Medtronic Infuse Bone Graft Researcher Failed to Report Risk, Senate Report Says
Did a prominent spine surgeon fail to report serious a side effect associated with Medtronic Infuse Bone Graft because of his lucrative relationship with the maker of the bone protein? Investigators with the U.S. Senate Finance Committee appear to think so, after finding “questionable ties” between Medtronic and many of the doctors, including University of Wisconsin surgeon Thomas Zdeblick, who co-authored research that cast a favorable light on Infuse.
Medtronic Infuse Bone Graft is a bone growth protein used in certain spinal fusion surgeries. In July 2011, an investigation published in The Spine Journal raised serious concerns that research used to garner regulatory approval for Infuse was biased, as many of the doctors involved in those studies had significant financial relationships with Medtronic. According to one analysis published by the Journal, more than 13 Infuse clinical trials that were submitted to the U.S. Food & Drug Administration (FDA) prior to its approval failed to report serious complications, including cancer, in patients treated with Infuse. The Spine Journal expose prompted the U.S. Senate Finance Committee to launch its own investigation of Medtronic and Infuse.
In a report released last week, Committee investigators concluded that Medtronic played a major role in “drafting, editing and shaping” medical journal articles about Infuse Bone Graft, all without disclosing roughly $210 million in consulting and other fees over a 14-year period that the company paid to the doctors who co-authored those studies. Zdeblick, who received $34 million in royalties from Medtronic over a 15-year-period, was one of the doctors cited in the Senate Finance Committee’s report.
According to the Wisconsin State Journal, the Senate probe revealed that in a 2001 PowerPoint presentation for doctors working on an Infuse study, Zdeblick reported data that showed 10% of men who received Infuse Bone Graft in laparoscopic procedures developed retrograde ejaculation, a condition that causes sterility. The same presentation revealed that just over 6% who received Infuse in non-laparoscopic surgeries also developed the problem, while only 1.5% of those who received a traditional bone graft suffered from retrograde ejaculation. Yet Zdeblick never reported any of this data in journal articles he co-authored about Infuse. Two of those articles, published in 2002 and 2003, involved input from Medtronic marketing employees, according to Senate investigators.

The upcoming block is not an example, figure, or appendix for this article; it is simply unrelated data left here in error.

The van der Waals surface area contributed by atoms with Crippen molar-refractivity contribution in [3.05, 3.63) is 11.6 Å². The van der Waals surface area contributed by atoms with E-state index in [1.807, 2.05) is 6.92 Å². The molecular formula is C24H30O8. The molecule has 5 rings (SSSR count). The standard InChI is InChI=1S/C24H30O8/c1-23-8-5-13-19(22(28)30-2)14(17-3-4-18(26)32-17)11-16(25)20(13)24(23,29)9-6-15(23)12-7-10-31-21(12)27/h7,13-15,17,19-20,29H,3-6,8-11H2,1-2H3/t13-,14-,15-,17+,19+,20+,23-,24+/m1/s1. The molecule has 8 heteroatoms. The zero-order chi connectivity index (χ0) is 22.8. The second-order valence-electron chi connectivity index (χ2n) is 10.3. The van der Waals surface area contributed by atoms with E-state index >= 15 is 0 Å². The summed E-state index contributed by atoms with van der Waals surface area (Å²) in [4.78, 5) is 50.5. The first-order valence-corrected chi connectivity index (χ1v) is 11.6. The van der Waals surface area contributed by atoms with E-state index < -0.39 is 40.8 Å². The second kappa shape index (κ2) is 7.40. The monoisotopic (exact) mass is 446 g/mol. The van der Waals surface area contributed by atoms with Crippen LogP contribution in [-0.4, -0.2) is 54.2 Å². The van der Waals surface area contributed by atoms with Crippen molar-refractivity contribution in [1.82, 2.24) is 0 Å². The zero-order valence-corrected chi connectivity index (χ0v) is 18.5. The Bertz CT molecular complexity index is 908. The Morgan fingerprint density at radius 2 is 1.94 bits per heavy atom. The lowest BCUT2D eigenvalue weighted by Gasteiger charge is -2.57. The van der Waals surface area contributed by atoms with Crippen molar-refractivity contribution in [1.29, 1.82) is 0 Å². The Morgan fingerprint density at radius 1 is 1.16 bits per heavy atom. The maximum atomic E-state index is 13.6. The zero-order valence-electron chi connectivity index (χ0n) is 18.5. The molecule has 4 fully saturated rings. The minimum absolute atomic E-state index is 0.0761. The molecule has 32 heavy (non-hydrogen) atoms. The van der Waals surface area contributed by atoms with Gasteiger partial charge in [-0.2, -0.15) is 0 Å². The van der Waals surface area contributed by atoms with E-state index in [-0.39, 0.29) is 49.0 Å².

Zdeblick told the Wisconsin State Journal that the data on retrograde ejaculation was omitted from the journal articles after Medtronic’s analysis determined the risk was tied to the type of surgery performed, not Infuse itself. All of the laparoscopic procedures, and some of the regular surgeries, involved an approach through the abdominal wall. The majority of regular procedures were done done behind the abdominal cavity. Other doctors reported that finding in journal articles published in 2003, according to The Wisconsin State Journal.
But it’s clear from reading the Senate report that investigators believe the financial ties between Zdeblick and other Infuse researcher influenced the way complications were reported in their journal articles.
“Medtronic’s actions violate the trust patients have in their medical care. Medical journal articles should convey an accurate picture of the risks and benefits of drugs and medical devices, but patients are at serious risk when companies distort the facts the way Medtronic has,” Senator Max Baucus (D-Mont.), chair of the Senate Finance Committee, said in a statement announcing the investigation’s findings.